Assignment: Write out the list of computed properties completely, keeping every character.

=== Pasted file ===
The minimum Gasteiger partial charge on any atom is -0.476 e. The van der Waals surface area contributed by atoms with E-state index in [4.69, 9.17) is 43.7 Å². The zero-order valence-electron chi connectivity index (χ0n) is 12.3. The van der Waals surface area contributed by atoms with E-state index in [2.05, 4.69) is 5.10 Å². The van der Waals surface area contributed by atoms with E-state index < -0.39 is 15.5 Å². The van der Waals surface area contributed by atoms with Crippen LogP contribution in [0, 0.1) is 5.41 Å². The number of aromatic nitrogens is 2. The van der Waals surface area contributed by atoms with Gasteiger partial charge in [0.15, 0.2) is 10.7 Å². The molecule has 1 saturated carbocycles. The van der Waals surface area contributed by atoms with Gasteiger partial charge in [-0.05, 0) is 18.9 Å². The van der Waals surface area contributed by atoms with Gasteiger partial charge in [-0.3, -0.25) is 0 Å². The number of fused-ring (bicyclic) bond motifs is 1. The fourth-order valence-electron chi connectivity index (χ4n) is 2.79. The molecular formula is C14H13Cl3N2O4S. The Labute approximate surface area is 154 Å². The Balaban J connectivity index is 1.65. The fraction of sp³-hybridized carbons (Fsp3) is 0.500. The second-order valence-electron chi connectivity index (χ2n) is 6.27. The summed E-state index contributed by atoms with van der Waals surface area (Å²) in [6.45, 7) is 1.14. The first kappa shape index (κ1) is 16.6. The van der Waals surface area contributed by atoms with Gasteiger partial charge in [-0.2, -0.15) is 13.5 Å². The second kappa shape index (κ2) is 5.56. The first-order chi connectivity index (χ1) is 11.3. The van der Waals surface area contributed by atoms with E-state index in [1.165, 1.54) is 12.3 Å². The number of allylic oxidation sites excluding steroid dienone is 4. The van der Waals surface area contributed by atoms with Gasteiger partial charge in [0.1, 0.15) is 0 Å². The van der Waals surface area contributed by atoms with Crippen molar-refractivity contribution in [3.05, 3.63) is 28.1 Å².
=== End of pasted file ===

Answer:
The minimum Gasteiger partial charge on any atom is -0.476 e. The van der Waals surface area contributed by atoms with E-state index in [4.69, 9.17) is 43.7 Å². The zero-order valence-electron chi connectivity index (χ0n) is 12.3. The van der Waals surface area contributed by atoms with E-state index in [2.05, 4.69) is 5.10 Å². The van der Waals surface area contributed by atoms with E-state index < -0.39 is 15.5 Å². The van der Waals surface area contributed by atoms with Crippen LogP contribution in [0, 0.1) is 5.41 Å². The number of aromatic nitrogens is 2. The van der Waals surface area contributed by atoms with Gasteiger partial charge in [0.15, 0.2) is 10.7 Å². The molecule has 1 saturated carbocycles. The van der Waals surface area contributed by atoms with Gasteiger partial charge in [-0.05, 0) is 18.9 Å². The van der Waals surface area contributed by atoms with Gasteiger partial charge in [-0.3, -0.25) is 0 Å². The number of fused-ring (bicyclic) bond motifs is 1. The fourth-order valence-electron chi connectivity index (χ4n) is 2.79. The molecular formula is C14H13Cl3N2O4S. The Labute approximate surface area is 154 Å². The Balaban J connectivity index is 1.65. The fraction of sp³-hybridized carbons (Fsp3) is 0.500. The second-order valence-electron chi connectivity index (χ2n) is 6.27. The summed E-state index contributed by atoms with van der Waals surface area (Å²) in [6.45, 7) is 1.14. The first kappa shape index (κ1) is 16.6. The van der Waals surface area contributed by atoms with Gasteiger partial charge in [-0.2, -0.15) is 13.5 Å². The second kappa shape index (κ2) is 5.56. The first-order chi connectivity index (χ1) is 11.3. The van der Waals surface area contributed by atoms with E-state index in [1.165, 1.54) is 12.3 Å². The number of allylic oxidation sites excluding steroid dienone is 4. The van der Waals surface area contributed by atoms with Gasteiger partial charge in [0.1, 0.15) is 0 Å². The van der Waals surface area contributed by atoms with Crippen molar-refractivity contribution in [3.05, 3.63) is 28.1 Å².